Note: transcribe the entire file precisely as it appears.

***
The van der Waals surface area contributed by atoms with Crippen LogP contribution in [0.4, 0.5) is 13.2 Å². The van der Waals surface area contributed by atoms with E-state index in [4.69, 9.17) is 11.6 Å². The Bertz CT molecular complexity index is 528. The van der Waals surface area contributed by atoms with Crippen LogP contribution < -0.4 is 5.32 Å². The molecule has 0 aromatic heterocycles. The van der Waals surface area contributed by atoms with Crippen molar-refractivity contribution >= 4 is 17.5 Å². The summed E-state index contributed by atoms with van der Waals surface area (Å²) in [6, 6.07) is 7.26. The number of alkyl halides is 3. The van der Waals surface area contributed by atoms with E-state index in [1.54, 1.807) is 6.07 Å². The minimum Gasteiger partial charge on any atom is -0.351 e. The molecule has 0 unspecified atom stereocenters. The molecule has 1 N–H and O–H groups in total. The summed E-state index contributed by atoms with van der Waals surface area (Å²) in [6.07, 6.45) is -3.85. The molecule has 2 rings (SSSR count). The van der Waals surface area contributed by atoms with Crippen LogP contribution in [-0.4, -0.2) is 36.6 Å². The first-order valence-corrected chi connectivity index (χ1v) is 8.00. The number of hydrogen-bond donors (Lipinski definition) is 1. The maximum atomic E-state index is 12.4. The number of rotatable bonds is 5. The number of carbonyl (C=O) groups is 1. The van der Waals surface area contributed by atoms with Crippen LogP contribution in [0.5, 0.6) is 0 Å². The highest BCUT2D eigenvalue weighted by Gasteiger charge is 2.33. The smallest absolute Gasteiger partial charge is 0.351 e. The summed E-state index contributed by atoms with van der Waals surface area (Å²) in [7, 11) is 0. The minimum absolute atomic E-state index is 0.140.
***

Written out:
The van der Waals surface area contributed by atoms with Crippen LogP contribution in [0.4, 0.5) is 13.2 Å². The van der Waals surface area contributed by atoms with E-state index in [4.69, 9.17) is 11.6 Å². The Bertz CT molecular complexity index is 528. The van der Waals surface area contributed by atoms with Crippen LogP contribution < -0.4 is 5.32 Å². The molecule has 0 aromatic heterocycles. The van der Waals surface area contributed by atoms with Crippen molar-refractivity contribution >= 4 is 17.5 Å². The summed E-state index contributed by atoms with van der Waals surface area (Å²) in [6, 6.07) is 7.26. The number of alkyl halides is 3. The van der Waals surface area contributed by atoms with E-state index in [1.54, 1.807) is 6.07 Å². The minimum Gasteiger partial charge on any atom is -0.351 e. The molecule has 0 unspecified atom stereocenters. The molecule has 1 N–H and O–H groups in total. The summed E-state index contributed by atoms with van der Waals surface area (Å²) in [6.07, 6.45) is -3.85. The molecule has 2 rings (SSSR count). The van der Waals surface area contributed by atoms with Crippen LogP contribution in [-0.4, -0.2) is 36.6 Å². The first-order valence-corrected chi connectivity index (χ1v) is 8.00. The number of hydrogen-bond donors (Lipinski definition) is 1. The maximum atomic E-state index is 12.4. The number of rotatable bonds is 5. The number of carbonyl (C=O) groups is 1. The van der Waals surface area contributed by atoms with Crippen LogP contribution in [0.5, 0.6) is 0 Å². The highest BCUT2D eigenvalue weighted by Gasteiger charge is 2.33. The smallest absolute Gasteiger partial charge is 0.351 e. The summed E-state index contributed by atoms with van der Waals surface area (Å²) in [7, 11) is 0. The minimum absolute atomic E-state index is 0.140.